What is your child’s potty personality?
Our brief assessment will help you determine what kind of Potty Partner you have and provide a personalized lesson plan on how to achieve potty training success together based on the results.
As a pediatrician and mom, I have spent numerous hours listening to other moms' concerns about potty training. There are many misconceptions about achieving daytime and nighttime dryness in children and understanding when a child is fully potty trained.
In fact, a recent GoodNites® brand study revealed that 43 percent of parents think they can train their child out of bedwetting (or nighttime wetting), which is untrue. One in six children between the ages of 4 and 12 in the U.S. wet the bed at night and could suffer from nocturnal enuresis — the medical term for bedwetting.
It’s more common than people think, and I want to provide some clarity to help parents make sense of what is going on and alleviate their confusion or frustrations.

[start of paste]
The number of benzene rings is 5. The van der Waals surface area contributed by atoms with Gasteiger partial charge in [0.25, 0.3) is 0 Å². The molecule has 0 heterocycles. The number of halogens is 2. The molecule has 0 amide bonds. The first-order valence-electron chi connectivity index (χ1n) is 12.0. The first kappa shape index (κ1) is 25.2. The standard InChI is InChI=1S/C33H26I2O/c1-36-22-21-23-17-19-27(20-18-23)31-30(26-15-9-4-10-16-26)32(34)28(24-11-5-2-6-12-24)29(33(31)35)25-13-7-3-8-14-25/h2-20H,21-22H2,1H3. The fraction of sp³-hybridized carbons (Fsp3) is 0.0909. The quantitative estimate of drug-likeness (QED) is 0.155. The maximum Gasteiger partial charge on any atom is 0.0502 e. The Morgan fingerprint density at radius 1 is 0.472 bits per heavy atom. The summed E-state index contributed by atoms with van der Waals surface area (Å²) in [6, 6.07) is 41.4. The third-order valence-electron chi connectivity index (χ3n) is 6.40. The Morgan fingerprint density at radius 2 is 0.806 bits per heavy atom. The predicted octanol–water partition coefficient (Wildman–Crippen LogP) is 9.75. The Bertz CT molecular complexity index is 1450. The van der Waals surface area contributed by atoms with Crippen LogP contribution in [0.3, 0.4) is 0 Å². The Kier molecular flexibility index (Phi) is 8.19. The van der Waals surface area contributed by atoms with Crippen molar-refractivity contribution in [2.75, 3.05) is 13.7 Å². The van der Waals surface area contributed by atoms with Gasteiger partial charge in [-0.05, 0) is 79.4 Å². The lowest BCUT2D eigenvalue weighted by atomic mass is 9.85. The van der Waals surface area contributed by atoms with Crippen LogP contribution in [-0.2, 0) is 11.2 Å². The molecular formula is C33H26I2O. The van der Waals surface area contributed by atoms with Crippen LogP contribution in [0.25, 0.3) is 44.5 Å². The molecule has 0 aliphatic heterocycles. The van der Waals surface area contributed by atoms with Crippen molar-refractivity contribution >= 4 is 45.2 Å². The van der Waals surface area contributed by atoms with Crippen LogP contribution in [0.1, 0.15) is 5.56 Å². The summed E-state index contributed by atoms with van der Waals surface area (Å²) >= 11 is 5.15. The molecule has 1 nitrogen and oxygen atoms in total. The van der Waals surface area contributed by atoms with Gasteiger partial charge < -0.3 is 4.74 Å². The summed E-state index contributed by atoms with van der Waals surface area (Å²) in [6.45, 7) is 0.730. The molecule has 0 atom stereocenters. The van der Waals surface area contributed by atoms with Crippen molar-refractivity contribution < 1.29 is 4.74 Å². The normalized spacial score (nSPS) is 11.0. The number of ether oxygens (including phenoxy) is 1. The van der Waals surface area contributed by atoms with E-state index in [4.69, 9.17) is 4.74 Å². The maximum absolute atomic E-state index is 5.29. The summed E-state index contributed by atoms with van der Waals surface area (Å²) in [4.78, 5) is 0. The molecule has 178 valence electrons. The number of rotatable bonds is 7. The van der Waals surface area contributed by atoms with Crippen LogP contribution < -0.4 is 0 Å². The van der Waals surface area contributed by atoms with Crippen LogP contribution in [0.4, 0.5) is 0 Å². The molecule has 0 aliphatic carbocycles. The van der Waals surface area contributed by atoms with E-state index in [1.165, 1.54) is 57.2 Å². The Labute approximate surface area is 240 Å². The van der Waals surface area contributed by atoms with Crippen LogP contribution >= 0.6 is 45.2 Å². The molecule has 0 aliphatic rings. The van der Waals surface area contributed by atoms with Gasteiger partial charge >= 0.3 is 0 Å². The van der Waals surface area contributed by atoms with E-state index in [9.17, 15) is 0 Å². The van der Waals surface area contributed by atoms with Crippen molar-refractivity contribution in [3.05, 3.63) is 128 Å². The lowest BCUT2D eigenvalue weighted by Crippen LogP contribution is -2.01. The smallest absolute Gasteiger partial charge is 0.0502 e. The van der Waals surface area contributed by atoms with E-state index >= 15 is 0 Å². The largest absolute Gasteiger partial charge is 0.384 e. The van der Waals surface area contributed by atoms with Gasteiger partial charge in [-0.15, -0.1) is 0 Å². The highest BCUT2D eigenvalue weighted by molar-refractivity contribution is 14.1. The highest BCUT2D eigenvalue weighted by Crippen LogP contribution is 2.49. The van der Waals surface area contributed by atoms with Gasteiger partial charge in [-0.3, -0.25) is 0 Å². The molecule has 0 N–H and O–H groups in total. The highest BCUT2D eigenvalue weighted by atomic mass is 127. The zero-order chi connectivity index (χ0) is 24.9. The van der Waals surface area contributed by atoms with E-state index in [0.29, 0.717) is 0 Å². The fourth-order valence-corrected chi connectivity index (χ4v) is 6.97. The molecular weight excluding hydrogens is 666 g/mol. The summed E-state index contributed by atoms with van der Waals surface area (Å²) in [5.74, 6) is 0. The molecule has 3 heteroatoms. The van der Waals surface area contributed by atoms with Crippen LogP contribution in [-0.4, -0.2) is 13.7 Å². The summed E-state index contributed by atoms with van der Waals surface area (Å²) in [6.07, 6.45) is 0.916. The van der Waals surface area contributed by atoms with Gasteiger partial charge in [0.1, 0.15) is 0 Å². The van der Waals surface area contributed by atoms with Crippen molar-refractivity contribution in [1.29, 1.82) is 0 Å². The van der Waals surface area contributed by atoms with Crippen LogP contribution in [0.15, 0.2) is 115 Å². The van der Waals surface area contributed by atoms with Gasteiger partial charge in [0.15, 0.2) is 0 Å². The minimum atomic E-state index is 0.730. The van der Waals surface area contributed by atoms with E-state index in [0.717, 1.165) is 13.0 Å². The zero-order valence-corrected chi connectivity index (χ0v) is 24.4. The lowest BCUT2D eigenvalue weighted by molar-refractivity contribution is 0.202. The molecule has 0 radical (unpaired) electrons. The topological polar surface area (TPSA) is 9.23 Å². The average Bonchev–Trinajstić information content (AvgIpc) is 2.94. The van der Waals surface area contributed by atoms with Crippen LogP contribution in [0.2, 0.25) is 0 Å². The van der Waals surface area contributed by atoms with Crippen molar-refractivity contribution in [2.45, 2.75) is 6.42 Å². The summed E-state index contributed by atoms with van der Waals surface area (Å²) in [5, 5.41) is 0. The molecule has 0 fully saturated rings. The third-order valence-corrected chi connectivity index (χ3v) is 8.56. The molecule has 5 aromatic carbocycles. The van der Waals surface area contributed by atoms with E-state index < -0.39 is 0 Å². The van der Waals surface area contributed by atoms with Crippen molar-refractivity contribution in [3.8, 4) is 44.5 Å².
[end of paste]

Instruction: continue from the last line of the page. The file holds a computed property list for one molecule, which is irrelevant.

Many parents often think that once daytime potty training is successful, a similar process can be taught to prevent bedwetting, but that's not the case. Nighttime dryness occurs when the bladder grows sufficiently in size and its nerve signals to and from the brain mature.
"Dry nights come with time and patience, and attempting to train your child out of bedwetting will only create unnecessary stress."
This brain/bladder connection may take many years to develop and varies among individuals. Dry nights come with time and patience, and attempting to train your child out of bedwetting will only create unnecessary stress.
Here are a few things to consider when determining if your child is a bed wetter and which solutions work best:
Dr. Jen Trachtenberg, M.D.